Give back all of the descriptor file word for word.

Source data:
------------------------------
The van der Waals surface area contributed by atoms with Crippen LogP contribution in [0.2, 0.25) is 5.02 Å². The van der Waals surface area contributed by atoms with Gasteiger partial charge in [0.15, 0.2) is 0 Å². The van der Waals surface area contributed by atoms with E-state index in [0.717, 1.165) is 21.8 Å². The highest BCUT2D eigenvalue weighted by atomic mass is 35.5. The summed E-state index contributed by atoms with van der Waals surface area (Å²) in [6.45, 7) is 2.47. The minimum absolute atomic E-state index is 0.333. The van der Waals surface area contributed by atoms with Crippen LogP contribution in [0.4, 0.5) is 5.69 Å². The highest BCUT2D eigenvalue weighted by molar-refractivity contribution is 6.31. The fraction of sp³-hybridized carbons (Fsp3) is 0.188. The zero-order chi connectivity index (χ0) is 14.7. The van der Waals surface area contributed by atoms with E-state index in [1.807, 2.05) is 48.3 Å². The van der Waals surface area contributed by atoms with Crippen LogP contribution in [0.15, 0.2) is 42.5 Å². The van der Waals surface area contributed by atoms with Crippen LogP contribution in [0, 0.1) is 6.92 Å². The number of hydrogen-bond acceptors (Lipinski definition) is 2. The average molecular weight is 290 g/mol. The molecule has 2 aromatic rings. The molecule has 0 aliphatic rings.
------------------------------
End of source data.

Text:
The van der Waals surface area contributed by atoms with Crippen LogP contribution in [0.2, 0.25) is 5.02 Å². The van der Waals surface area contributed by atoms with Gasteiger partial charge in [0.15, 0.2) is 0 Å². The van der Waals surface area contributed by atoms with E-state index in [0.717, 1.165) is 21.8 Å². The highest BCUT2D eigenvalue weighted by atomic mass is 35.5. The summed E-state index contributed by atoms with van der Waals surface area (Å²) in [6.45, 7) is 2.47. The minimum absolute atomic E-state index is 0.333. The van der Waals surface area contributed by atoms with Crippen LogP contribution in [0.4, 0.5) is 5.69 Å². The highest BCUT2D eigenvalue weighted by molar-refractivity contribution is 6.31. The fraction of sp³-hybridized carbons (Fsp3) is 0.188. The zero-order chi connectivity index (χ0) is 14.7. The van der Waals surface area contributed by atoms with E-state index in [1.807, 2.05) is 48.3 Å². The van der Waals surface area contributed by atoms with Crippen LogP contribution in [0.15, 0.2) is 42.5 Å². The van der Waals surface area contributed by atoms with Crippen LogP contribution in [0, 0.1) is 6.92 Å². The number of hydrogen-bond acceptors (Lipinski definition) is 2. The average molecular weight is 290 g/mol. The molecule has 2 aromatic rings. The molecule has 0 aliphatic rings.